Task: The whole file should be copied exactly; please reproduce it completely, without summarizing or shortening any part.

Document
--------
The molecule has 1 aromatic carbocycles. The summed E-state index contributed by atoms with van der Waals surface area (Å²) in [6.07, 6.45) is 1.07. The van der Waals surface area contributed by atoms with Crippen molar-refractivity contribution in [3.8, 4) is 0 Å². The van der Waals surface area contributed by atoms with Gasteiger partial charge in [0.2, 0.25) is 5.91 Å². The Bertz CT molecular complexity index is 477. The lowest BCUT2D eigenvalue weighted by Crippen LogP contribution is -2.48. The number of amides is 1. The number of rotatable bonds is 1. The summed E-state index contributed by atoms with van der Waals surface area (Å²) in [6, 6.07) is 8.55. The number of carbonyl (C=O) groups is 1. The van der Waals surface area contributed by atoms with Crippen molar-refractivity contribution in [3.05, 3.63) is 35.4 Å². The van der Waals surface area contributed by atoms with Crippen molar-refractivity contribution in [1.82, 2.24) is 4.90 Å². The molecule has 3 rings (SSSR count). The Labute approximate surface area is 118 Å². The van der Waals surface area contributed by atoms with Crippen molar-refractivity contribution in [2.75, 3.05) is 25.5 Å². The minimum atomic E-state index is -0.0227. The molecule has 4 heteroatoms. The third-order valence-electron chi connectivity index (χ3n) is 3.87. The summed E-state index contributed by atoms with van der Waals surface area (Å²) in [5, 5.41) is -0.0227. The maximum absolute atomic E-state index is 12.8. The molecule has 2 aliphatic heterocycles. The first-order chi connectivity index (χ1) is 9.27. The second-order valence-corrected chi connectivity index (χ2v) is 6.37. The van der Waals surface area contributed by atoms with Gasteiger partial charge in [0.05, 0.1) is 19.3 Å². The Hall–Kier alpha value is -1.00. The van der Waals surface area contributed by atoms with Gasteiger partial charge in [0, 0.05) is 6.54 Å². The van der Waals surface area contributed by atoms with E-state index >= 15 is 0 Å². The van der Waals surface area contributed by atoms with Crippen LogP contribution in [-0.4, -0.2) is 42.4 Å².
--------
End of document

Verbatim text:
The molecule has 1 aromatic carbocycles. The summed E-state index contributed by atoms with van der Waals surface area (Å²) in [6.07, 6.45) is 1.07. The van der Waals surface area contributed by atoms with Crippen molar-refractivity contribution in [3.8, 4) is 0 Å². The van der Waals surface area contributed by atoms with Gasteiger partial charge in [0.2, 0.25) is 5.91 Å². The Bertz CT molecular complexity index is 477. The lowest BCUT2D eigenvalue weighted by Crippen LogP contribution is -2.48. The number of amides is 1. The number of rotatable bonds is 1. The summed E-state index contributed by atoms with van der Waals surface area (Å²) in [6, 6.07) is 8.55. The number of carbonyl (C=O) groups is 1. The van der Waals surface area contributed by atoms with Crippen molar-refractivity contribution in [3.05, 3.63) is 35.4 Å². The van der Waals surface area contributed by atoms with Crippen molar-refractivity contribution in [1.82, 2.24) is 4.90 Å². The molecule has 3 rings (SSSR count). The Labute approximate surface area is 118 Å². The van der Waals surface area contributed by atoms with Crippen molar-refractivity contribution in [2.75, 3.05) is 25.5 Å². The minimum atomic E-state index is -0.0227. The molecule has 4 heteroatoms. The third-order valence-electron chi connectivity index (χ3n) is 3.87. The summed E-state index contributed by atoms with van der Waals surface area (Å²) in [5, 5.41) is -0.0227. The maximum absolute atomic E-state index is 12.8. The molecule has 2 aliphatic heterocycles. The first-order chi connectivity index (χ1) is 9.27. The second-order valence-corrected chi connectivity index (χ2v) is 6.37. The van der Waals surface area contributed by atoms with Gasteiger partial charge in [0.05, 0.1) is 19.3 Å². The Hall–Kier alpha value is -1.00. The van der Waals surface area contributed by atoms with Gasteiger partial charge in [0, 0.05) is 6.54 Å². The van der Waals surface area contributed by atoms with E-state index >= 15 is 0 Å². The van der Waals surface area contributed by atoms with Crippen LogP contribution in [-0.4, -0.2) is 42.4 Å².